Complications Coronavirus Can Cause

Medically Reviewed by Michael W. Smith, MD on August 09, 2021
4 min read

If you have COVID-19, your symptoms may be relatively mild and manageable at home. That’s true for most people. But if you’re older or have another illness such as diabetes or heart disease, you’re more at risk for the serious form of COVID-19.

Some people -- about 1 in 6 -- will have complications, including some that are life-threatening. Many of these complications may be caused by a condition known as cytokine release syndrome or a cytokine storm. This is when an infection triggers your immune system to flood your bloodstream with inflammatory proteins called cytokines. They can kill tissue and damage your organs, including your lungs, heart, and kidneys.

COVID-19 complications may include the following.

When you have acute respiratory failure, your lungs might not pump enough oxygen into your blood or might not take enough carbon dioxide out. Both of these problems can happen at the same time.

Acute respiratory failure has been the leading cause of death for those who have died of COVID-19.

Some who catch the new coronavirus get severe pneumonia in both lungs. COVID-19 pneumonia is a serious illness that can be deadly. When you have pneumonia, the air sacs in your lungs become inflamed, making it harder to breathe.

Images of very ill COVID-19 patients’ lungs show them filled with fluid, pus, and cell debris. In those cases, patients’ bodies weren’t able to transfer oxygen to the blood to keep their systems working properly.

 Acute respiratory distress syndrome (ARDS) was one of the most common complications of COVID-19.

With ARDS, the lungs are so severely damaged that fluid begins to leak into them. As a result, the body has trouble getting oxygen into the bloodstream. You may need mechanical help to breathe -- such as a ventilator -- until your lungs recover.

Most seriously ill patients run the greatest risk of liver damage. It's unclear whether the virus harms the liver or if it happens for another reason,  but besides the lungs, the liver usually suffers the biggest injuries from COVID-19.

Acute liver injury and liver failure are life-threatening complications. (“Acute” means it happens suddenly.)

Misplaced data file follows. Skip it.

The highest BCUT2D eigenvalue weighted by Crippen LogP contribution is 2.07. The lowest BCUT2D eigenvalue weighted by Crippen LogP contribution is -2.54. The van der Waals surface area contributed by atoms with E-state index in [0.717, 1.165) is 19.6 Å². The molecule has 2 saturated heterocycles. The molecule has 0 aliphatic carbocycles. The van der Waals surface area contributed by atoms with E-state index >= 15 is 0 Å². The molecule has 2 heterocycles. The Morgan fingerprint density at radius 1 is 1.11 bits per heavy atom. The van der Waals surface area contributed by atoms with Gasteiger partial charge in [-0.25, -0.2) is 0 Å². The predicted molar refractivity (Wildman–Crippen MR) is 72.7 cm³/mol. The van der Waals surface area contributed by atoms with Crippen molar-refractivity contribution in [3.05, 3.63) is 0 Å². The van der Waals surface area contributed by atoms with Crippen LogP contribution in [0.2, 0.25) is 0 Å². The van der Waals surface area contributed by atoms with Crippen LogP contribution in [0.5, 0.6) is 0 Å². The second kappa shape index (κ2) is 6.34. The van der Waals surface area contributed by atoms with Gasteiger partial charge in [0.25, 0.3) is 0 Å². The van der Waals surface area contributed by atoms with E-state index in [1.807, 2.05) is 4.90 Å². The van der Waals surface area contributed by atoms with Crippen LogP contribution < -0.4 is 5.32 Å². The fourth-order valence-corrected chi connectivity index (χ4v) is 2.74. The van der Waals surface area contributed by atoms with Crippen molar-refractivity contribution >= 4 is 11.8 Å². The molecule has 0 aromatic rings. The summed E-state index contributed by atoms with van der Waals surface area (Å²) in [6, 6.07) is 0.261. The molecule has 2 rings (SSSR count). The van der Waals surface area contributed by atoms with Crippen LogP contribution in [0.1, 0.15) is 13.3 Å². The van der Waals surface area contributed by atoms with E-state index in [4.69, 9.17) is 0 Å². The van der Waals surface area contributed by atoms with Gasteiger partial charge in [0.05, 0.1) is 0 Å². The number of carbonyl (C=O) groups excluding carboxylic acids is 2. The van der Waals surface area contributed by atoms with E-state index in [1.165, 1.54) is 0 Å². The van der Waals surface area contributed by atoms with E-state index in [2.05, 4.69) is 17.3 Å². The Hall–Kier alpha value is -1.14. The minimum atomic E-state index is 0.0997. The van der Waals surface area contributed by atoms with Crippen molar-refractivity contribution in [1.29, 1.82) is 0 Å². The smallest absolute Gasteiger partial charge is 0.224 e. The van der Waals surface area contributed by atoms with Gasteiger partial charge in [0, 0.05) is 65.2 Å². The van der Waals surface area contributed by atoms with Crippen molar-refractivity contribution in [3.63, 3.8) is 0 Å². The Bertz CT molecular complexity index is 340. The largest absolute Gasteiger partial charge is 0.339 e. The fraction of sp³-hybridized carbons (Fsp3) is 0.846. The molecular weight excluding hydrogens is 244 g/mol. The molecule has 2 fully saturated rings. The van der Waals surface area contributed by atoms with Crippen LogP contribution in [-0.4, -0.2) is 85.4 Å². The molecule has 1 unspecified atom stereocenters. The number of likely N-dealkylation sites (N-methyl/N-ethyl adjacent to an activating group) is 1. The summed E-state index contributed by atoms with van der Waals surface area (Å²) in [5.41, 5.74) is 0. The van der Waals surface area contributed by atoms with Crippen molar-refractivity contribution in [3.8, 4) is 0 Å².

Many hospitalized with COVID-19 have developed heart problems, including arrhythmias and high levels of other cardiac ailments. But it’s not clear whether the virus itself affected patients’ hearts, or if the damage happened simply because the illness caused such stress on their bodies overall.

COVID-19 also may cause cardiac problems that last long after people have recovered from the coronavirus infection. 

A secondary infection means that you get an infection unrelated to the first problem you had. In this case, it means someone with COVID-19 gets infected with something else.

Sometimes, a person fighting off, ­or recovering from, a virus gets infected by bacteria. Strep and staph are common culprits. This can be serious enough to raise the risk of death.

This is not a common complication, but if it happens, it’s serious. If your kidneys stop working properly, doctors will start treatment to stop the damage. You might get dialysis (in which a machine filters your blood) until your kidneys get back to working normally. But sometimes, the damage doesn’t heal and people get chronic kidney disease, which would need to be managed long-term.

Sepsis happens when your body’s reaction to an infection misfires. The chemicals released into your bloodstream to battle the illness don’t trigger the right response, and instead your organs are damaged. If the process isn’t stopped, you can go into what’s called septic shock. If your blood pressure drops too much, septic shock can be fatal.

When you have disseminated intravascular coagulation, or DIC, the body’s blood-clotting response doesn’t work right. Abnormal clots form, which can lead to internal bleeding or organ failure.

DIC is not uncommon among those who have died or COVID.

A condition called disseminated intravascular coagulation (DIC) causes your body’s blood-clotting response to work differently than it should. Unusual clots form, which can lead to internal bleeding or organ failure and death.

Those hospitalized with COVID have been found to be more likely to develop clots than those hospitalized with the flu. Some were in patients’ legs (deep vein thrombosis or DVT), lungs (pulmonary embolism or PE), or arteries. But none of the patients had DIC.

COVID-19-associated coagulopathy (CAC) is a life-threatening condition caused by the virus. It’s marked by different protein levels in your blood than the ones caused by DIC.

A number of children and teens have been hospitalized with a condition called multisystem inflammatory syndrome in children (MIS-C) or pediatric multisystem inflammatory syndrome (PMIS) It is linked to the new coronavirus. Symptoms include fever, belly pain, vomiting, diarrhea, rash, headache, and confusion. They’re similar to those of toxic shock syndrome or Kawasaki disease, which causes inflamed blood vessels in children.

Some people who’ve had COVID-19 develop a condition similar to chronic fatigue syndrome. They may have a brain fog, severe fatigue, pain, trouble thinking, or dizziness.

This is an extremely rare condition, but it’s one COVID-19 researchers are watching. In rhabdomyolysis, your muscles break down and tissue dies. As cells fall apart, a protein called myoglobin floods your bloodstream. If your kidneys can’t flush it out of your blood quickly enough, it can overwhelm them and cause death.